For a long time a number of contributors sponsored by Red Hat worked on a virtualization interface that could standardize the way hypervisors are managed, getting rid of the differences between vendors’ implementations.
The API is called libvirt and it’s around since early 2006.
Red Hat has a strong commitment on it, at the point that its imminent KVM-based virtualization offering is based on its, as announced in June 2008.
This is why the API is released under the GNU Lesser General Public License (LGPL) which allows the inclusion in any commercial product.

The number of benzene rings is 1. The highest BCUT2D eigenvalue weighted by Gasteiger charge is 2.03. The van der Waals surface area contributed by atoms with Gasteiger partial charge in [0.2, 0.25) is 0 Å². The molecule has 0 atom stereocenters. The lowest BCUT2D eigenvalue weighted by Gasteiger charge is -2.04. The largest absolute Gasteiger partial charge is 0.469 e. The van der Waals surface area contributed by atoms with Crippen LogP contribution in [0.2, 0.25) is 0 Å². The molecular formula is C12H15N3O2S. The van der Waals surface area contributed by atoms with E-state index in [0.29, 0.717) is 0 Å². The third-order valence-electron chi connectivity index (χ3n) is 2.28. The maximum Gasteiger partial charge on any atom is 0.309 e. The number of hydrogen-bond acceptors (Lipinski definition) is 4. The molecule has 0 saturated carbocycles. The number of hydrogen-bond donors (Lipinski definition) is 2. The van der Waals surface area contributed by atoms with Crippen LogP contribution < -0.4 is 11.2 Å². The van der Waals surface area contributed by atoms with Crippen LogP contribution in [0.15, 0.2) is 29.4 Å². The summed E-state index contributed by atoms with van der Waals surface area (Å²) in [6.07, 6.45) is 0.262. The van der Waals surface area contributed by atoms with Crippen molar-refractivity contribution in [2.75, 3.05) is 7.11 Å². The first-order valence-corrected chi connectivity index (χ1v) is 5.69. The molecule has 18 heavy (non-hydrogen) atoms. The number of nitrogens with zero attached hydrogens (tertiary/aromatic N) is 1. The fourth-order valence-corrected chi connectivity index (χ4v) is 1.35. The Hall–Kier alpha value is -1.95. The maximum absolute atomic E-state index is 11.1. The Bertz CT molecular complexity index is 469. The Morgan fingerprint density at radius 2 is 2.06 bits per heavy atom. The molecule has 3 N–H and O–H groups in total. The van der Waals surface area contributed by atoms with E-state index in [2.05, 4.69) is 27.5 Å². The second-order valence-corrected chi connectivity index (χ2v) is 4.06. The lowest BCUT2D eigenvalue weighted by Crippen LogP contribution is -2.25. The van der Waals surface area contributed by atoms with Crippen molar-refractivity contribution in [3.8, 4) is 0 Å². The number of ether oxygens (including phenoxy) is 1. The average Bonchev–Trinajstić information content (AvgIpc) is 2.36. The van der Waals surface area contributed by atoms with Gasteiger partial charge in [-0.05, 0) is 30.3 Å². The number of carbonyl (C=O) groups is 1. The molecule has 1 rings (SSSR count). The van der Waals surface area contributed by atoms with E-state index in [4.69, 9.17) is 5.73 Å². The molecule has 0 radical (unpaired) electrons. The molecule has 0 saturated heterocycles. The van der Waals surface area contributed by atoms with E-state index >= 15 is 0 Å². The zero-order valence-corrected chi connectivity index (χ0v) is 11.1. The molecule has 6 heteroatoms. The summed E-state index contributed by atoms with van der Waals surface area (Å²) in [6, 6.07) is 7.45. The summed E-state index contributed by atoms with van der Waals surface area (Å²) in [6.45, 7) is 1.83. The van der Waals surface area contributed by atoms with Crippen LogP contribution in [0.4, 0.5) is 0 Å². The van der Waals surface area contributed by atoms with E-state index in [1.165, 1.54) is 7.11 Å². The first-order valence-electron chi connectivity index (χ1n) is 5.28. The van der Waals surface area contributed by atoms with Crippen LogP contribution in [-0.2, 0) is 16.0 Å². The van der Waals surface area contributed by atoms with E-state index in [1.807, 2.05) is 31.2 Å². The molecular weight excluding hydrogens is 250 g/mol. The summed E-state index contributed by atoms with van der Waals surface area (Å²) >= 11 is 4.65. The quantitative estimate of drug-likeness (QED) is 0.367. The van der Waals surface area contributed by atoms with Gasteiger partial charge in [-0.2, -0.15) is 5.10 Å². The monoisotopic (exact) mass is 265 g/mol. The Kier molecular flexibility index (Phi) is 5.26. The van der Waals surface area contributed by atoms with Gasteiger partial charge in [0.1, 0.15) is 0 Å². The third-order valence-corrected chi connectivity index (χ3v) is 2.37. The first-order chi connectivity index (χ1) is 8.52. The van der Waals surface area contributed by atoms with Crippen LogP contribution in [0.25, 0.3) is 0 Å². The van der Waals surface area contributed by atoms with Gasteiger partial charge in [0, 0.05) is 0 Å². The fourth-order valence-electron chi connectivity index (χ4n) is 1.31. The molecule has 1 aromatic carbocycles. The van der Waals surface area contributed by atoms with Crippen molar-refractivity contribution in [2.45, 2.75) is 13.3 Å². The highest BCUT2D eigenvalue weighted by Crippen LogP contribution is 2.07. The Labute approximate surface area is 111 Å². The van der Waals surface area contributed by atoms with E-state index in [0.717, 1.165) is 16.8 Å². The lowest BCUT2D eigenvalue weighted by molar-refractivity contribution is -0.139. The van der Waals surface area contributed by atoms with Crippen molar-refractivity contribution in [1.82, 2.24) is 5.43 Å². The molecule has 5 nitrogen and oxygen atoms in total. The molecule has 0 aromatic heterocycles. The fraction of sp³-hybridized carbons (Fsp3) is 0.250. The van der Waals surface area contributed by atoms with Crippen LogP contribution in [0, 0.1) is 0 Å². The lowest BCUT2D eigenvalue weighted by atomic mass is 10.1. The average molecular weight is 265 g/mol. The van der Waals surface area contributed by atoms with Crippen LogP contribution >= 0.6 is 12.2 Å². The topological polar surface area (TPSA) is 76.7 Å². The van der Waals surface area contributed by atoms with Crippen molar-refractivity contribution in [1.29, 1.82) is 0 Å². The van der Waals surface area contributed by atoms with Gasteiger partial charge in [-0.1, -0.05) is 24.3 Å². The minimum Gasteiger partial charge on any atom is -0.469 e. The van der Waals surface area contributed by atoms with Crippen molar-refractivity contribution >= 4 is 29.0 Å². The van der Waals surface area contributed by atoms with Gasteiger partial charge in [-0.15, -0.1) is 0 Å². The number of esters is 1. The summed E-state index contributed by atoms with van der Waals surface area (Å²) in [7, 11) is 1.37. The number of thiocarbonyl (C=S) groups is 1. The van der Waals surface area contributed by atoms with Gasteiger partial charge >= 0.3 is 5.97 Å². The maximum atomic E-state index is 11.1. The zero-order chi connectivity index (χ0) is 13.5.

Through libvirt, a management platform running on Linux, Solaris, Mac OS or even Windows can already control both Xen, KVM, Sun VirtualBox, Parallels OpenVZ, QEMU, LXC and User Mode Linux (UML). But the best has yet to come.
The just released version 0.7.0 includes a number of remarkable new features, including support for the IBM POWER hypervisor and what seems a first attempt to support VMware ESX.
Of course this doesn’t mean that VMware will allow a product using libvirt to manage its flagship hypervisor without buying vCenter Server.
But for sure it means that in a near future Red Hat may be able to offer what Microsoft already offer with System Center Virtual Machine Manager (SCVMM): the capability to control multiple hypervisors through a single management console. And this may be extremely appealing for some of those customers that already purchased vCenter.